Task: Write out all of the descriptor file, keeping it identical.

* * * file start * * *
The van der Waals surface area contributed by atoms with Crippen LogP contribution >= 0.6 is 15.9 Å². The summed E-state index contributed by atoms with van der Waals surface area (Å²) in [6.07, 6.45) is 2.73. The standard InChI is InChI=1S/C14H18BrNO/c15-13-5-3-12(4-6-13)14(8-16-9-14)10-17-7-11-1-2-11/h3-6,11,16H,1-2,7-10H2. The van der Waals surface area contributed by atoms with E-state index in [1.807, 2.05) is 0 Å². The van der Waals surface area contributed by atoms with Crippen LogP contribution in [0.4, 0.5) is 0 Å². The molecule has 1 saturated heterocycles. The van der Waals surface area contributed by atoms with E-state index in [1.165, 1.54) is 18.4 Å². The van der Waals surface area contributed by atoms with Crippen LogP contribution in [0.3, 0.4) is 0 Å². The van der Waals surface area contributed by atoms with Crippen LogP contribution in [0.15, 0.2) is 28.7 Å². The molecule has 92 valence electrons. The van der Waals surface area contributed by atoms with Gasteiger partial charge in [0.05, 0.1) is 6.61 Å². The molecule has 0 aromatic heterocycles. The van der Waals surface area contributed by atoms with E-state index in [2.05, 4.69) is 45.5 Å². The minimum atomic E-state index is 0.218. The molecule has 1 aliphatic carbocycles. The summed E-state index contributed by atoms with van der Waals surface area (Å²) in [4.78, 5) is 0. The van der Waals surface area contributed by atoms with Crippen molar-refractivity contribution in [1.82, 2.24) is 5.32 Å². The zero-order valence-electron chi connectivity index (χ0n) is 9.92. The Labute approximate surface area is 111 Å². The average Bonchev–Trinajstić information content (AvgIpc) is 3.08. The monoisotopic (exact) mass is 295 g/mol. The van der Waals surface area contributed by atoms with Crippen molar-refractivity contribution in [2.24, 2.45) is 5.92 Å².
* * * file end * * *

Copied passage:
The van der Waals surface area contributed by atoms with Crippen LogP contribution >= 0.6 is 15.9 Å². The summed E-state index contributed by atoms with van der Waals surface area (Å²) in [6.07, 6.45) is 2.73. The standard InChI is InChI=1S/C14H18BrNO/c15-13-5-3-12(4-6-13)14(8-16-9-14)10-17-7-11-1-2-11/h3-6,11,16H,1-2,7-10H2. The van der Waals surface area contributed by atoms with E-state index in [1.807, 2.05) is 0 Å². The van der Waals surface area contributed by atoms with Crippen LogP contribution in [0.4, 0.5) is 0 Å². The molecule has 1 saturated heterocycles. The van der Waals surface area contributed by atoms with E-state index in [1.165, 1.54) is 18.4 Å². The van der Waals surface area contributed by atoms with Crippen LogP contribution in [0.3, 0.4) is 0 Å². The van der Waals surface area contributed by atoms with Crippen LogP contribution in [0.15, 0.2) is 28.7 Å². The molecule has 92 valence electrons. The van der Waals surface area contributed by atoms with Gasteiger partial charge in [0.05, 0.1) is 6.61 Å². The molecule has 0 aromatic heterocycles. The van der Waals surface area contributed by atoms with E-state index in [2.05, 4.69) is 45.5 Å². The minimum atomic E-state index is 0.218. The molecule has 1 aliphatic carbocycles. The summed E-state index contributed by atoms with van der Waals surface area (Å²) in [4.78, 5) is 0. The van der Waals surface area contributed by atoms with Crippen molar-refractivity contribution in [1.82, 2.24) is 5.32 Å². The zero-order valence-electron chi connectivity index (χ0n) is 9.92. The Labute approximate surface area is 111 Å². The average Bonchev–Trinajstić information content (AvgIpc) is 3.08. The monoisotopic (exact) mass is 295 g/mol. The van der Waals surface area contributed by atoms with Crippen molar-refractivity contribution in [2.24, 2.45) is 5.92 Å².